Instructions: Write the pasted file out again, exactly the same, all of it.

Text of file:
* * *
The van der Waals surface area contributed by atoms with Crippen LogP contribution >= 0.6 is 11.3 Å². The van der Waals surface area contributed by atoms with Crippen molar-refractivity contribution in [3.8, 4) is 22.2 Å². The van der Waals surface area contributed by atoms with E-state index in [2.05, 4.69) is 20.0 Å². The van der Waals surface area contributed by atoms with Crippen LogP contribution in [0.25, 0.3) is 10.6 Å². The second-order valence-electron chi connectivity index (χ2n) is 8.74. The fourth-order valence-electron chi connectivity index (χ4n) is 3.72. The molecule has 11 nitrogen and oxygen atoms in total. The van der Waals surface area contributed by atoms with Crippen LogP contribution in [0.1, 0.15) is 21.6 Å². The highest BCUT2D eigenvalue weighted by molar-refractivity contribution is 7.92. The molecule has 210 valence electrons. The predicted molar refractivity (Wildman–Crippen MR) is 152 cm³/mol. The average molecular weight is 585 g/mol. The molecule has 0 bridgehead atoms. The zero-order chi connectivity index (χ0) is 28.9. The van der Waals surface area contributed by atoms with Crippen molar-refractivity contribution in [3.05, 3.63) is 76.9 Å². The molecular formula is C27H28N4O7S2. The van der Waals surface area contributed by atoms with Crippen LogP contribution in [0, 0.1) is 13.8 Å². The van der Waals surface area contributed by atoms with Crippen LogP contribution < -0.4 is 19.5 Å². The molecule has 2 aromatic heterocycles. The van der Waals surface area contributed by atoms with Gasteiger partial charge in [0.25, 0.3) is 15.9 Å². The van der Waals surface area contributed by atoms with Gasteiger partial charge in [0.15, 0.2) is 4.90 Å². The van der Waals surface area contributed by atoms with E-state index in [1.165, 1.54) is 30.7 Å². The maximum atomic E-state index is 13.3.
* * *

The van der Waals surface area contributed by atoms with Crippen LogP contribution >= 0.6 is 11.3 Å². The van der Waals surface area contributed by atoms with Crippen molar-refractivity contribution in [3.8, 4) is 22.2 Å². The van der Waals surface area contributed by atoms with E-state index in [2.05, 4.69) is 20.0 Å². The van der Waals surface area contributed by atoms with Crippen LogP contribution in [0.25, 0.3) is 10.6 Å². The second-order valence-electron chi connectivity index (χ2n) is 8.74. The fourth-order valence-electron chi connectivity index (χ4n) is 3.72. The molecule has 11 nitrogen and oxygen atoms in total. The van der Waals surface area contributed by atoms with Crippen LogP contribution in [0.1, 0.15) is 21.6 Å². The highest BCUT2D eigenvalue weighted by molar-refractivity contribution is 7.92. The molecule has 210 valence electrons. The predicted molar refractivity (Wildman–Crippen MR) is 152 cm³/mol. The average molecular weight is 585 g/mol. The molecule has 0 bridgehead atoms. The zero-order chi connectivity index (χ0) is 28.9. The van der Waals surface area contributed by atoms with Crippen molar-refractivity contribution in [3.05, 3.63) is 76.9 Å². The molecular formula is C27H28N4O7S2. The van der Waals surface area contributed by atoms with Crippen LogP contribution in [0, 0.1) is 13.8 Å². The van der Waals surface area contributed by atoms with Crippen LogP contribution < -0.4 is 19.5 Å². The molecule has 2 aromatic heterocycles. The van der Waals surface area contributed by atoms with Gasteiger partial charge in [0.25, 0.3) is 15.9 Å². The van der Waals surface area contributed by atoms with Gasteiger partial charge in [0.15, 0.2) is 4.90 Å². The van der Waals surface area contributed by atoms with E-state index in [1.165, 1.54) is 30.7 Å². The maximum atomic E-state index is 13.3.